Ali said it best, “My personal background is documentary film-making and I’ve been fortunate to work in about 50 countries.  But at some point, you realize, when you spend that much effort, who is retaining it and especially in our time when we are bombarded with a ton of media.  And when it comes to content that matters, environmental issues, health issues, we’ve got to find a way that is not entertainment anymore… it is a real education.”

Groundbreaking Online Specialty Course Offered

Oceans Health Voyage not only explains the science underlying the ten goals of ocean health Index but also brings the specific work of top researchers worldwide, from their field locations to university curricula. This groundbreaking introductory online course is produced professionally in ten international locations to help students in all disciplines learn and retain the core concepts of ocean health.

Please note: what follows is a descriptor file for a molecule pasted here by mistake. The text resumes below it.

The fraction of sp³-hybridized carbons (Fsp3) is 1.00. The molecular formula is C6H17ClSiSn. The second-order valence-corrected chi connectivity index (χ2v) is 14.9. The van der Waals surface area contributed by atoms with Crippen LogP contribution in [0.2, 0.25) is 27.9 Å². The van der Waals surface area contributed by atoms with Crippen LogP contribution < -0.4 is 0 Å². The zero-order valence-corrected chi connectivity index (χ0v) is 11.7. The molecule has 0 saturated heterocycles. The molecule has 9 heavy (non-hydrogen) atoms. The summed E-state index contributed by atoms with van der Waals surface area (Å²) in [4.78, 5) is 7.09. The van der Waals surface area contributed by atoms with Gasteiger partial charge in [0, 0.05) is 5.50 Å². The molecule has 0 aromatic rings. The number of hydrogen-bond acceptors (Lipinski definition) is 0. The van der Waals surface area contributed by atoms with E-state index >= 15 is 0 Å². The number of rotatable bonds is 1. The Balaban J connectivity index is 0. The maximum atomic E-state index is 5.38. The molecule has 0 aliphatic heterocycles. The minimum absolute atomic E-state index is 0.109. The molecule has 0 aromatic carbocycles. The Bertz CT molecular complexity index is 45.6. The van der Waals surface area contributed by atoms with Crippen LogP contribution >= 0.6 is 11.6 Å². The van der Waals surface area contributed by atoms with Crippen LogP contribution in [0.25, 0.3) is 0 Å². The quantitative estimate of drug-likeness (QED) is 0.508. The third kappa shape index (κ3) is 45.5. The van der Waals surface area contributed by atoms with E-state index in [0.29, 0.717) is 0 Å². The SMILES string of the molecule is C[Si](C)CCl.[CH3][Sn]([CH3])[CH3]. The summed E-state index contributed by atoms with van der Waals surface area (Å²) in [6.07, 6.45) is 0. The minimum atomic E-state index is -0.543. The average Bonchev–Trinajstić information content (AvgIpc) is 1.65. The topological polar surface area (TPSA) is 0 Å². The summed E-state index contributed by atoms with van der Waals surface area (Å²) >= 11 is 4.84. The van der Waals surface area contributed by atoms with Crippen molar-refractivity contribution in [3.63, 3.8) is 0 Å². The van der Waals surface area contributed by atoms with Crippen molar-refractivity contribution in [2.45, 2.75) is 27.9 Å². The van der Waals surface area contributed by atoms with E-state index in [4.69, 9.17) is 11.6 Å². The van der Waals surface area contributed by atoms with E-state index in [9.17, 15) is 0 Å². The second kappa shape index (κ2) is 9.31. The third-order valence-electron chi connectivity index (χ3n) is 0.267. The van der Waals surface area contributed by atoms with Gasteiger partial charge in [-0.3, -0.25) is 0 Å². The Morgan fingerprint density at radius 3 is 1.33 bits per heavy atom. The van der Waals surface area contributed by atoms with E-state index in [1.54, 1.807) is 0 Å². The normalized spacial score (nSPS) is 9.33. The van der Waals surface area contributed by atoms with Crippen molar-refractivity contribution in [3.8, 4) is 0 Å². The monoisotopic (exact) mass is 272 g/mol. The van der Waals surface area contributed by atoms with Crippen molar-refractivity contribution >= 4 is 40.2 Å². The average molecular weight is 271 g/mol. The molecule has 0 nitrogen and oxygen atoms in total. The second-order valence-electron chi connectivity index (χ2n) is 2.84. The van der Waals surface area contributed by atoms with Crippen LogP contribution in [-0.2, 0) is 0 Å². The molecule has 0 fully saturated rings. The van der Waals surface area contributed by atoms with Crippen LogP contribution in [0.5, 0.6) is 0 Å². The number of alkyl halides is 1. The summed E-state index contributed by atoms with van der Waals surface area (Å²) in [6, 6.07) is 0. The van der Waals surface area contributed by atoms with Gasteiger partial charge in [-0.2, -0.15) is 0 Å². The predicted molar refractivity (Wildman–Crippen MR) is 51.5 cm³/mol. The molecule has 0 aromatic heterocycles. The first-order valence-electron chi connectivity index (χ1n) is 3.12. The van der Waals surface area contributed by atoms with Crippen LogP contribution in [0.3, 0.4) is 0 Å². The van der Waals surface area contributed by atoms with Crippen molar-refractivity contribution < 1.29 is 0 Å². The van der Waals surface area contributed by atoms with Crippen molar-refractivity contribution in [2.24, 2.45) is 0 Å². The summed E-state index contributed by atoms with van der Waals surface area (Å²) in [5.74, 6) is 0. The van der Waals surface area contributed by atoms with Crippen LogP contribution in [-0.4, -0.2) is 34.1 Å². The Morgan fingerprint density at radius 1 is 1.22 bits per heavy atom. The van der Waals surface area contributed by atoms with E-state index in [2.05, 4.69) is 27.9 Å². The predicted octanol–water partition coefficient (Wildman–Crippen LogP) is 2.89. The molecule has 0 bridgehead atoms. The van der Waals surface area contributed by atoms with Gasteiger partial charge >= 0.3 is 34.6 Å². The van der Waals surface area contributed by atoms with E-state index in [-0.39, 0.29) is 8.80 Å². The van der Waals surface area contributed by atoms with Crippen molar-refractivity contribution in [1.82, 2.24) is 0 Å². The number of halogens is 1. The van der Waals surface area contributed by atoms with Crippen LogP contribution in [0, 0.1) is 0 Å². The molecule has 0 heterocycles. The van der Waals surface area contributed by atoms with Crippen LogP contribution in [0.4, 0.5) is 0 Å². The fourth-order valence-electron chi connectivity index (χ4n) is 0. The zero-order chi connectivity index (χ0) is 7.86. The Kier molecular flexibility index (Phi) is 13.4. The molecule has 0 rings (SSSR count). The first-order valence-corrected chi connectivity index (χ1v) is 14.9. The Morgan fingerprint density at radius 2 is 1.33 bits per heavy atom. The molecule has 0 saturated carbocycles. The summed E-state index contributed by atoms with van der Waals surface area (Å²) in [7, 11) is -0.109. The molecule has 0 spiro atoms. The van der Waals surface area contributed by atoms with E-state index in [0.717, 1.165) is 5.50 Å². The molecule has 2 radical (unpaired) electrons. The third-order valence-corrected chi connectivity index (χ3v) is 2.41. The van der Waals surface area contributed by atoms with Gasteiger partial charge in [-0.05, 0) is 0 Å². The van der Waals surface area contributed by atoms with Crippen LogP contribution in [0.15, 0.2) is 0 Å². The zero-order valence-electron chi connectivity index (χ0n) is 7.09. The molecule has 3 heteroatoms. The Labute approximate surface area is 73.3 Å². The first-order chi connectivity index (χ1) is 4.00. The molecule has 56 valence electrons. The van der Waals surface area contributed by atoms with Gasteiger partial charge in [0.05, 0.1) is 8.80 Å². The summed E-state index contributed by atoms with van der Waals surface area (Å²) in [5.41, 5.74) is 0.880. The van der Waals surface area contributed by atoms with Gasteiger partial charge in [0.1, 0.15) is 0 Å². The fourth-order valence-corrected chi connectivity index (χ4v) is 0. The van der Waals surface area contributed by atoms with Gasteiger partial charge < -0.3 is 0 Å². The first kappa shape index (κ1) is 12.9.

Thanks to the Herbert W. Hoover Foundation, Professor Habashi has been able to produce an innovative media-based online platform of the highest cinematic caliber to launch the first of many specialty courses.  Colton Hoover Chase, explains “The Herbert W. Hoover was founded over 35 years ago by my grandfather Herbert W Hoover Jr. It was his vision that by funding high-class scientific endeavors and then educating the public about those endeavors the world and the public would make better decisions when it comes to interacting with the environment.  The Ocean Health Voyage was really an intersection of our two focuses education and environment so when the opportunity presented itself, we jumped at the chance to fund such a great project.”